Conscious Choice cover

From the press release: In this ground-breaking new history of early America, historian Robert Zimmerman not only exposes the lie behind The New York Times 1619 Project that falsely claims slavery is central to the history of the United States, he also provides profound lessons about the nature of human societies, lessons important for Americans today as well as for all future settlers on Mars and elsewhere in space.

 
Conscious Choice: The origins of slavery in America and why it matters today and for our future in outer space, is a riveting page-turning story that documents how slavery slowly became pervasive in the southern British colonies of North America, colonies founded by a people and culture that not only did not allow slavery but in every way were hostile to the practice.  
Conscious Choice does more however. In telling the tragic history of the Virginia colony and the rise of slavery there, Zimmerman lays out the proper path for creating healthy societies in places like the Moon and Mars.

 

“Zimmerman’s ground-breaking history provides every future generation the basic framework for establishing new societies on other worlds. We would be wise to heed what he says.” —Robert Zubrin, founder of founder of the Mars Society.

 

Available everywhere for $3.99 (before discount) at Amazon, Barnes & Noble, and all ebook vendors, or direct from the ebook publisher, ebookit. And if you buy it from ebookit you don't support the big tech companies and I get a bigger cut much sooner.


Prototype of reusable suborbital spaceplane from new startup completes five flights

Capitalism in space: Another rocket startup company, Dawn Aerospace, has completed a five flight test program of a prototype of its proposed reusable suborbital spaceplane, dubbed Aurora.

Dawn Aerospace has successfully completed five test flights of its uncrewed Mk-II Aurora suborbital spaceplane in the skies over Glentanner Aerodrome on New Zealand’s South Island. The flights were conducted by the New Zealand-Dutch space transportation company from July 28 to 30, 2021 at altitudes of up to 3,400 feet (1,036 m), with the prototype airframe fitted with surrogate jet engines.

The three-days of test flights to assess the airframe and avionics of the aircraft took place under a certificate issued to Dawn by the New Zealand Civil Aviation Authority (CAA), which allowed the Mk-II Aurora to operate from conventional airports without airspace restrictions after ground tests were completed.

The company claims this is a demonstrator for their fullscale two-stage-to orbit version that will take off from a runway and then launch small satellites into orbit.

Looks impressive, but my impression of this prototype is that it is a small scale model, only slightly more sophisticated and larger than a model airplane. That impression is reinforced by the video at the link, which provides no visible markers to judge size.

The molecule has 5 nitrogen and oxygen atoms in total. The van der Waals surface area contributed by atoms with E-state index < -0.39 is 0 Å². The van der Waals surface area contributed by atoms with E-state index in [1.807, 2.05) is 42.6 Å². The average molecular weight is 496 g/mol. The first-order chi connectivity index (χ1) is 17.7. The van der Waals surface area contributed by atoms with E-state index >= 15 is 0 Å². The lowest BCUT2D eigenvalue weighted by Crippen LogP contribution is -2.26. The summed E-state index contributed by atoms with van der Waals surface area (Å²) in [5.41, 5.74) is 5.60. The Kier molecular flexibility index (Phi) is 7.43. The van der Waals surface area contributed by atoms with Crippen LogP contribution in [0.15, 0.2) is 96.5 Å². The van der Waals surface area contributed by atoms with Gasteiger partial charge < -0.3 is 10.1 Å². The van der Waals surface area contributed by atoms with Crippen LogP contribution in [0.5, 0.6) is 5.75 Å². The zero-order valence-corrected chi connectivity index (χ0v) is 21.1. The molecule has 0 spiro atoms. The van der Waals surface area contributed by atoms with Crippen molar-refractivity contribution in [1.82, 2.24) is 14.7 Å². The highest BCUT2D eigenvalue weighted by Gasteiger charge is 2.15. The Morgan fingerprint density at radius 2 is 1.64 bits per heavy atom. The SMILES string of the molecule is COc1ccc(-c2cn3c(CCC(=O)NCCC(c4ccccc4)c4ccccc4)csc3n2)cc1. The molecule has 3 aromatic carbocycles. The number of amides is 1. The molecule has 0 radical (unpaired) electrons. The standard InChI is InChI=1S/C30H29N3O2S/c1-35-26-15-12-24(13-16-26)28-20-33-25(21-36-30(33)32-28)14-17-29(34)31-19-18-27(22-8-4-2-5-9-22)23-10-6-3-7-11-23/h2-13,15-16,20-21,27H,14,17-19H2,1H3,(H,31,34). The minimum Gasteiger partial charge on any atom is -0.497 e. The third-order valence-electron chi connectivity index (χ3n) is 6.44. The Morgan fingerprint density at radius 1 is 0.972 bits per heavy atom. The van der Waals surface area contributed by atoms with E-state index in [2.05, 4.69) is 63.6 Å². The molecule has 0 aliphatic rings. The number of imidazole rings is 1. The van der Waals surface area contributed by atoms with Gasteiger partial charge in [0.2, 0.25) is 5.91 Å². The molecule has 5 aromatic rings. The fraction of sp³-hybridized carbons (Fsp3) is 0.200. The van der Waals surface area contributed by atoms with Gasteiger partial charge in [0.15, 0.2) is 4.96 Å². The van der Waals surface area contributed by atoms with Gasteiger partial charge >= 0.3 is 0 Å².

This company needs to get a lot more done if it wants to compete in this new market.

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4 comments

  • Questioner

    Yes, it is a large R/C controlled model aircraft.

  • V-Man

    The engines at the back look like standard R/C jet turbines, which are about a foot long. I’ve seen larger and faster models on the various R/C forums I follow.

  • Jeff Wright

    Winged spaceflight needs a lot of love…

  • John E Bowen

    Observations and questions.

    “It’s currently equipped with surrogate jet engines, but these will be replaced by a liquid-fuel rocket engine, which is now undergoing static tests.”

    OK, investors may invest in whatever stage of development they choose, but I’d be focusing on how that engine is coming along. With a great body and no engine, you got nothin’. With a great engine, the rest of the rocket is still rocket science, but doable; plus, if the rocket as a whole fails, you still have an engine to sell, and that’s a business model. Just look at Blue Origin, eh, maybe.

    Another question I’d ask, is this the right engine? After years of following Bob, and also Doug Messier of Parabolic Arc, with their look at Virgin Galactic’s SpaceShipTwo, I’d say sometimes the answer is No, despite the years of development.

    I’m not saying peroxide + kerosene is bad, just that it is different, and the company needs to prove its point. And the smallsat launcher dynamic may well be different. Fuel/oxidizer combinations may work well in small launchers that do not scale up well or seem needlessly expensive for large vehicles. IMHO, for small vehicles, design complexity and reliability are more important concerns, so the designs will look different, but the small launcher company may still succeed. Look at Rocketlab. Carbon fiber construction is pretty expensive, per kilo, but they’ve still made a go of it. Firefly Alpha is also, if I remember correctly.

    Changing tack: so, Dawn Aerospace’s competitor is Virgin Orbit. Launch from where you like, and still get an orbit you can live with. Virgin Orbit, with help and advice from their buddies in the Virgin Group, picks 747 as their “first stage.” They may succeed, as a business. Dawn Aerospace has to design an upper stage, presumably some kind of normal looking rocket, and they have to design their first stage, an entirely new aircraft, capable of, what, Mach 4? Well, that seems a challenge for a young startup. Perhaps I’m missing something. Perhaps the winged vehicle releases a two stage rocket, like the 747, and so doesn’t need to reach high speeds itself.

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